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Pharrell Williams embarassed by old songs

The 46-year-old producer learned a lot from the backlash to his and Robin Thicke's 2013 collaboration 'Blurred Lines' as it 'blew [his] mind' that some of his lyrics could be regarded as derogatory towards women and the controversy completely changed his attitude.

FILE: US musician Pharrell Williams. Picture: @pharrell/Instagram

LONDON - Pharrell Williams is "embarrassed" by his "chauvinist" old music and wouldn't perform the songs again.

The 46-year-old producer learned a lot from the backlash to his and Robin Thicke's 2013 collaboration Blurred Lines as it "blew [his] mind" that some of his lyrics could be regarded as derogatory towards women and the controversy completely changed his attitude.

He said: "I was also born in a different era, where the rules of the matrix at that time allowed a lot of things that would never fly today. Advertisements that objectify women. Song content. Some of my old songs, I would never write or sing today. I get embarrassed by some of that stuff. It just took a lot of time and growth to get to that place."

Asked if the #MeToo movement sparked his shift in attitude, he told the new issue of America's GQ magazine: No. I think 'Blurred Lines' opened me up. I didn't get it at first.

"Because there were older white women who, when that song came on, they would behave in some of the most surprising ways ever. And I would be like, wow. They would have me blushing.

"So when there started to be an issue with it, lyrically, I was, like, What are you talking about? There are women who really like the song and connect to the energy that just gets you up. And I know you want it - women sing those kinds of lyrics all the time. So it's like, What's rapey about that?

"And then I realised that there are men who use that same language when taking advantage of a woman, and it doesn't matter that that's not my behaviour. Or the way I think about things. It just matters how it affects women. And I was like, Got it. I get it. Cool.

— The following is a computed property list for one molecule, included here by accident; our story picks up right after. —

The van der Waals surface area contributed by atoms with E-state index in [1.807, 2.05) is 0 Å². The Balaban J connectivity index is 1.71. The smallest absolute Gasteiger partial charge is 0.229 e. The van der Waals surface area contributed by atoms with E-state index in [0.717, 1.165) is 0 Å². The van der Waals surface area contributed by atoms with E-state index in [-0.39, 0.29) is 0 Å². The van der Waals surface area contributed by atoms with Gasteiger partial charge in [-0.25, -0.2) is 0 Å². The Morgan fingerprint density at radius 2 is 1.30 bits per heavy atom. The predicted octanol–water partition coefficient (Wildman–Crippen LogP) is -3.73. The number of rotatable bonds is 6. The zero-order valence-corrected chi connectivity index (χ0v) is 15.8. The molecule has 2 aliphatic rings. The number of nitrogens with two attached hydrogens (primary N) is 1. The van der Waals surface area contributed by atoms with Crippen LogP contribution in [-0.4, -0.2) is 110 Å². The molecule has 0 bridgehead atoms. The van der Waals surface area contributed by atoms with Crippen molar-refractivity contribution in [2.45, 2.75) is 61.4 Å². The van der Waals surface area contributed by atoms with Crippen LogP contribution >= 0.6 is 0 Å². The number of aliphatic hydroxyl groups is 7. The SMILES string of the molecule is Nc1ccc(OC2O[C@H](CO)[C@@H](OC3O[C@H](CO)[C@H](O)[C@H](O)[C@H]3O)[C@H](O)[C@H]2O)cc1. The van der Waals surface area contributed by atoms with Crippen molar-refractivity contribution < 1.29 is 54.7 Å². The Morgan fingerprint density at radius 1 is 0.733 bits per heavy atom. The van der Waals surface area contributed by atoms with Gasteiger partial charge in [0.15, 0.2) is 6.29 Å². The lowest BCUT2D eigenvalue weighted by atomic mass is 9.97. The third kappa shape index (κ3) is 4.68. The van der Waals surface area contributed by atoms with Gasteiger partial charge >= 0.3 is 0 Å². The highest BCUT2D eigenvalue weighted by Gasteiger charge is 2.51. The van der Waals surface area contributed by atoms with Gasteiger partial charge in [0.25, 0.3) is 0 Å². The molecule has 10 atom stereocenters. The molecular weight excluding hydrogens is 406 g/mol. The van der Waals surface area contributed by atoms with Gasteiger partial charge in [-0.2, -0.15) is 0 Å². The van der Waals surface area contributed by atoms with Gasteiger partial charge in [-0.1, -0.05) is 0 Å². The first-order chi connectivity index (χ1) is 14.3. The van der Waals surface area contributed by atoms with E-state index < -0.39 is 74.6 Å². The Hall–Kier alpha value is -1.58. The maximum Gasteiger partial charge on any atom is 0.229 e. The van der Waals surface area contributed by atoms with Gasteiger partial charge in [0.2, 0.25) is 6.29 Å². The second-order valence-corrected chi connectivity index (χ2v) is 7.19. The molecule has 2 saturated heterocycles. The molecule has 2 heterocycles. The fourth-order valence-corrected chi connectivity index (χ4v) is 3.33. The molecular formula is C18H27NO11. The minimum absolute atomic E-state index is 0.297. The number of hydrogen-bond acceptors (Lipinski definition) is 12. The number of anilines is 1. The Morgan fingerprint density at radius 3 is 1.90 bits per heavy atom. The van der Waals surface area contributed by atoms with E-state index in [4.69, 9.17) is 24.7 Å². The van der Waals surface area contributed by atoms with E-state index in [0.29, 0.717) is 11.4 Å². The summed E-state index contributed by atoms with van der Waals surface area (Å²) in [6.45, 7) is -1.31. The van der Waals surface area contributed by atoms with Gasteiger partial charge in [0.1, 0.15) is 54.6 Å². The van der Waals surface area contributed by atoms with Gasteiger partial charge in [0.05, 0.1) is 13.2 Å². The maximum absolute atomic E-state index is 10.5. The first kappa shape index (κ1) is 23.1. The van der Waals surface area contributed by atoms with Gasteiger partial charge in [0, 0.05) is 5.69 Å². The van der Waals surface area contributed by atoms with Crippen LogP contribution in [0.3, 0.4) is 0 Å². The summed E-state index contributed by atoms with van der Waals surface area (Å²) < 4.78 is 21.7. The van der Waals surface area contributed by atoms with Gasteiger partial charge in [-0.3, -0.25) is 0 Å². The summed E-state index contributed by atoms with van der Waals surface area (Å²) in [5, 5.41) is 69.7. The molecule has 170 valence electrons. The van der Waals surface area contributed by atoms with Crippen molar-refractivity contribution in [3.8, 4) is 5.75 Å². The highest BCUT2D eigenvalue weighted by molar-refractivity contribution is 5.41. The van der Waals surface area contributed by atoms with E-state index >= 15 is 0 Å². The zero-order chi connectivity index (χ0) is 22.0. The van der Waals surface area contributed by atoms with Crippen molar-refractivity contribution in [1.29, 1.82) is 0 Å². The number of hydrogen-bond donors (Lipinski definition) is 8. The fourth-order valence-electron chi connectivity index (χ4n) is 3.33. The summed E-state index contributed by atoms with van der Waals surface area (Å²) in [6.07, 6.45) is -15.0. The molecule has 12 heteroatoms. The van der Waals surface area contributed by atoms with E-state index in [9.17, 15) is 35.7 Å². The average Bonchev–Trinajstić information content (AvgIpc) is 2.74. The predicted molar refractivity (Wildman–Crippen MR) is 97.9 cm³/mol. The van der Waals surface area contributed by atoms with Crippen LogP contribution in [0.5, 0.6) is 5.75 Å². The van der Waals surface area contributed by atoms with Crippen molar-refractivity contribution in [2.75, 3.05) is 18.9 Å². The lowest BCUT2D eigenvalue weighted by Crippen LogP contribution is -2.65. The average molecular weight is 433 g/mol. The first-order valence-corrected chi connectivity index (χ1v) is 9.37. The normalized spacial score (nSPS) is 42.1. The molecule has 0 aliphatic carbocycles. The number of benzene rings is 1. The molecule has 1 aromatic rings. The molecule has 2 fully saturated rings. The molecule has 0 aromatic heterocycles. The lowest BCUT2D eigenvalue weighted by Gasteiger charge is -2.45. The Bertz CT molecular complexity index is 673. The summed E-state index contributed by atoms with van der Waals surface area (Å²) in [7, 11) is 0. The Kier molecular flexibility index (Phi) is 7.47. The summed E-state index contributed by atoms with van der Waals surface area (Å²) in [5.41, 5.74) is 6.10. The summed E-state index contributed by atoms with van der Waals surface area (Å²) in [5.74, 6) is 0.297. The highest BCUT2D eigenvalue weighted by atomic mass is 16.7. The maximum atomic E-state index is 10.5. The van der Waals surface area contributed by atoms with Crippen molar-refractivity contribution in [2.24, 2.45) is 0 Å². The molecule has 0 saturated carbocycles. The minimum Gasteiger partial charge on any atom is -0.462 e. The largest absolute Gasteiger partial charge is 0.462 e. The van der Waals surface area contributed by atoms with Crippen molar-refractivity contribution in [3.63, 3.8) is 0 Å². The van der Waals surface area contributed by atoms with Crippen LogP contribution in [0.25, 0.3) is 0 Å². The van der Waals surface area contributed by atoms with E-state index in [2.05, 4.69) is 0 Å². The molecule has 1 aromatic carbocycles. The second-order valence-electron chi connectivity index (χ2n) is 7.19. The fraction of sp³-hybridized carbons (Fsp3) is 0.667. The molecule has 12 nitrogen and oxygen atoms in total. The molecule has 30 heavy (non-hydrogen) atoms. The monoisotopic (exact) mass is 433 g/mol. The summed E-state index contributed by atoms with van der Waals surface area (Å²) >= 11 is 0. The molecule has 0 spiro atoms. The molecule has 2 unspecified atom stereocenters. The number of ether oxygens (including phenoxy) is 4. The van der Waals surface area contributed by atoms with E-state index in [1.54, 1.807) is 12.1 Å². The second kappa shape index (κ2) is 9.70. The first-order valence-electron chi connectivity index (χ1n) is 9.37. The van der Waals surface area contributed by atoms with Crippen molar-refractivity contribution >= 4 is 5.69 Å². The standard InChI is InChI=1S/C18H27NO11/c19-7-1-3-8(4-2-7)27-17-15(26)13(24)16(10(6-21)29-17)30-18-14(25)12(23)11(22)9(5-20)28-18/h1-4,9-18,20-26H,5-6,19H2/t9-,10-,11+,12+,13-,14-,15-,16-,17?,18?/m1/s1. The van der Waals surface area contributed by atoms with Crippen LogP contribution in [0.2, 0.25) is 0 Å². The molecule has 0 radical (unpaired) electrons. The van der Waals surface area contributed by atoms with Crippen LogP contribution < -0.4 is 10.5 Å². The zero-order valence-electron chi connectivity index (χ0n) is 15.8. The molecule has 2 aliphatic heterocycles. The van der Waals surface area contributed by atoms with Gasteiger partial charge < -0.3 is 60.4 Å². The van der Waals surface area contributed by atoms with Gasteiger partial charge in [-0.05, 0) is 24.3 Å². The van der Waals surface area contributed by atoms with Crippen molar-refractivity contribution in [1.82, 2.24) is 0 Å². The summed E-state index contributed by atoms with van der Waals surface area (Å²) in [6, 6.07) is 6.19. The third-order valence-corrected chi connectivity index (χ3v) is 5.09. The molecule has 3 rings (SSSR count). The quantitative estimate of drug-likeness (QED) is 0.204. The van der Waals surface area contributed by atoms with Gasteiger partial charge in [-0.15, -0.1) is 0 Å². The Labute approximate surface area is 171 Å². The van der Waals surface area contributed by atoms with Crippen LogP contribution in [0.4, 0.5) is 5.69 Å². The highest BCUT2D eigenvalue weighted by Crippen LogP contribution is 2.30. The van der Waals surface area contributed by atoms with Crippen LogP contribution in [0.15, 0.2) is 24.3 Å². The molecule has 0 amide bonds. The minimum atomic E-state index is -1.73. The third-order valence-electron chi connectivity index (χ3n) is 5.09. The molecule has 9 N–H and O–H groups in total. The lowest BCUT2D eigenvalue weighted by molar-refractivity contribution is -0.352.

"My mind opened up to what was actually being said in the song and how it could make someone feel. Even though it wasn't the majority, it didn't matter.

"I cared what they were feeling too. I realised that we live in a chauvinist culture in our country. Hadn't realised that. Didn't realise that some of my songs catered to that. So that blew my mind. "

And after the controversy, Williams shed tears of joy over the positive response to his next track, Happy, and admitted he's never been the same since that period of time.

He continued: "And then here comes Happy, a record that I didn't write for myself, that I ended up being on, that made people feel happy. I wrote that song for CeeLo. I don't have the capacity to write that kind of song for myself.

"When I do songs for myself, they're always too complicated, and too smart, with six bridges. Because I'm weird like that.

"But when I do stuff for other people, that allows me to channel things for them, and so the universe set up the perfect conditions to get me to write a song like that. That made me cry. It literally made me cry.

"Like, I was on the Oprah show for my birthday, and she showed me a video of people around the world singing that song, and that s##tf##ked me up. Bad.

"I was never the same. So I don't beat on my chest. I haven't been the same since any of that music."

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